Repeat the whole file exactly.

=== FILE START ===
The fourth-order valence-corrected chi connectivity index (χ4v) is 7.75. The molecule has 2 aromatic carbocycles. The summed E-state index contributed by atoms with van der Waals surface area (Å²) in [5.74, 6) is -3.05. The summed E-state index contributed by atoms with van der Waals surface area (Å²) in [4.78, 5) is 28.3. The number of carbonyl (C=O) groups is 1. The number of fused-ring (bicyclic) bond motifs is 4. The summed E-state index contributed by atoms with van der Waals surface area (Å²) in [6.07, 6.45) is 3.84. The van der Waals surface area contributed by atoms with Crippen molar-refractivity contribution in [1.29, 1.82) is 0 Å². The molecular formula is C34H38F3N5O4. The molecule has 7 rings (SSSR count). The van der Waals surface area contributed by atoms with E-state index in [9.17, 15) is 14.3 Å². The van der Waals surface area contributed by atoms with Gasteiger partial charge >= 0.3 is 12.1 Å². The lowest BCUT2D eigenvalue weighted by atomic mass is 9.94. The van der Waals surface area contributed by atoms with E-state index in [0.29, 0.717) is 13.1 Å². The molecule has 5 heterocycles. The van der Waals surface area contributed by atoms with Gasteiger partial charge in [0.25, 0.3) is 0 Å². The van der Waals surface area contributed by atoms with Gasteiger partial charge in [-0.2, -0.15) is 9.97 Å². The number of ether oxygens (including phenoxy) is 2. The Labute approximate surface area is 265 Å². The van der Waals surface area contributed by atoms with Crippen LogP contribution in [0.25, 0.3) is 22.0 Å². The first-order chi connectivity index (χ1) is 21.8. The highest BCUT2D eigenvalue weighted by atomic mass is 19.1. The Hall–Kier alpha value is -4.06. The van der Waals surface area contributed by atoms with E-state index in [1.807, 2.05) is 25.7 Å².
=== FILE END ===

The fourth-order valence-corrected chi connectivity index (χ4v) is 7.75. The molecule has 2 aromatic carbocycles. The summed E-state index contributed by atoms with van der Waals surface area (Å²) in [5.74, 6) is -3.05. The summed E-state index contributed by atoms with van der Waals surface area (Å²) in [4.78, 5) is 28.3. The number of carbonyl (C=O) groups is 1. The number of fused-ring (bicyclic) bond motifs is 4. The summed E-state index contributed by atoms with van der Waals surface area (Å²) in [6.07, 6.45) is 3.84. The van der Waals surface area contributed by atoms with Crippen molar-refractivity contribution in [1.29, 1.82) is 0 Å². The molecular formula is C34H38F3N5O4. The molecule has 7 rings (SSSR count). The van der Waals surface area contributed by atoms with E-state index in [9.17, 15) is 14.3 Å². The van der Waals surface area contributed by atoms with Gasteiger partial charge >= 0.3 is 12.1 Å². The lowest BCUT2D eigenvalue weighted by atomic mass is 9.94. The van der Waals surface area contributed by atoms with E-state index in [0.29, 0.717) is 13.1 Å². The molecule has 5 heterocycles. The van der Waals surface area contributed by atoms with Gasteiger partial charge in [0.25, 0.3) is 0 Å². The van der Waals surface area contributed by atoms with Gasteiger partial charge in [-0.2, -0.15) is 9.97 Å². The number of ether oxygens (including phenoxy) is 2. The Labute approximate surface area is 265 Å². The van der Waals surface area contributed by atoms with Crippen LogP contribution in [0.25, 0.3) is 22.0 Å². The first-order chi connectivity index (χ1) is 21.8. The highest BCUT2D eigenvalue weighted by atomic mass is 19.1. The Hall–Kier alpha value is -4.06. The van der Waals surface area contributed by atoms with E-state index in [1.807, 2.05) is 25.7 Å².